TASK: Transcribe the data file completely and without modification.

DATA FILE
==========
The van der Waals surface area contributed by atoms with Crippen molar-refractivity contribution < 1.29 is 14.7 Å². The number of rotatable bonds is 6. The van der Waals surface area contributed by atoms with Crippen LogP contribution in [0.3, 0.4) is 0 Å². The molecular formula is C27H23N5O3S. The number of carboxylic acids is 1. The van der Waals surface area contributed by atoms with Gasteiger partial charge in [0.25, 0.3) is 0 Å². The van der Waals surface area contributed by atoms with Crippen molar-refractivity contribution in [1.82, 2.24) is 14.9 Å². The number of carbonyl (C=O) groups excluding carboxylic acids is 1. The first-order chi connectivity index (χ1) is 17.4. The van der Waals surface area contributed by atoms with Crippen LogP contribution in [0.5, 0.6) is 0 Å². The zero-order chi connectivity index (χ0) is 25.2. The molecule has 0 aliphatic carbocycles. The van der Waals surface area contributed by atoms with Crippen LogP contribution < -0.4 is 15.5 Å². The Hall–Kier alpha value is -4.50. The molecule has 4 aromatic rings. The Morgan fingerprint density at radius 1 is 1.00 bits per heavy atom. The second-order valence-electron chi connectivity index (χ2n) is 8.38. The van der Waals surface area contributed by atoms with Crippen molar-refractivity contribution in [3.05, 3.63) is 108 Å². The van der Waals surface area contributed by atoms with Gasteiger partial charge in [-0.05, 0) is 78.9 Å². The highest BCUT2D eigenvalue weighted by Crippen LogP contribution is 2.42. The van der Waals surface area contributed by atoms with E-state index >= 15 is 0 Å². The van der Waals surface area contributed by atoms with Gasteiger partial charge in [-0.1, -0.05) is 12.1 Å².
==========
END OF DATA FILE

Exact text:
The van der Waals surface area contributed by atoms with Crippen molar-refractivity contribution < 1.29 is 14.7 Å². The number of rotatable bonds is 6. The van der Waals surface area contributed by atoms with Crippen LogP contribution in [0.3, 0.4) is 0 Å². The molecular formula is C27H23N5O3S. The number of carboxylic acids is 1. The van der Waals surface area contributed by atoms with Gasteiger partial charge in [0.25, 0.3) is 0 Å². The van der Waals surface area contributed by atoms with Crippen molar-refractivity contribution in [1.82, 2.24) is 14.9 Å². The number of carbonyl (C=O) groups excluding carboxylic acids is 1. The first-order chi connectivity index (χ1) is 17.4. The van der Waals surface area contributed by atoms with Crippen LogP contribution in [0.5, 0.6) is 0 Å². The zero-order chi connectivity index (χ0) is 25.2. The molecule has 0 aliphatic carbocycles. The van der Waals surface area contributed by atoms with Crippen LogP contribution < -0.4 is 15.5 Å². The Hall–Kier alpha value is -4.50. The molecule has 4 aromatic rings. The Morgan fingerprint density at radius 1 is 1.00 bits per heavy atom. The second-order valence-electron chi connectivity index (χ2n) is 8.38. The van der Waals surface area contributed by atoms with Crippen molar-refractivity contribution in [3.05, 3.63) is 108 Å². The van der Waals surface area contributed by atoms with Gasteiger partial charge in [-0.05, 0) is 78.9 Å². The highest BCUT2D eigenvalue weighted by Crippen LogP contribution is 2.42. The van der Waals surface area contributed by atoms with E-state index >= 15 is 0 Å². The van der Waals surface area contributed by atoms with Gasteiger partial charge in [-0.1, -0.05) is 12.1 Å².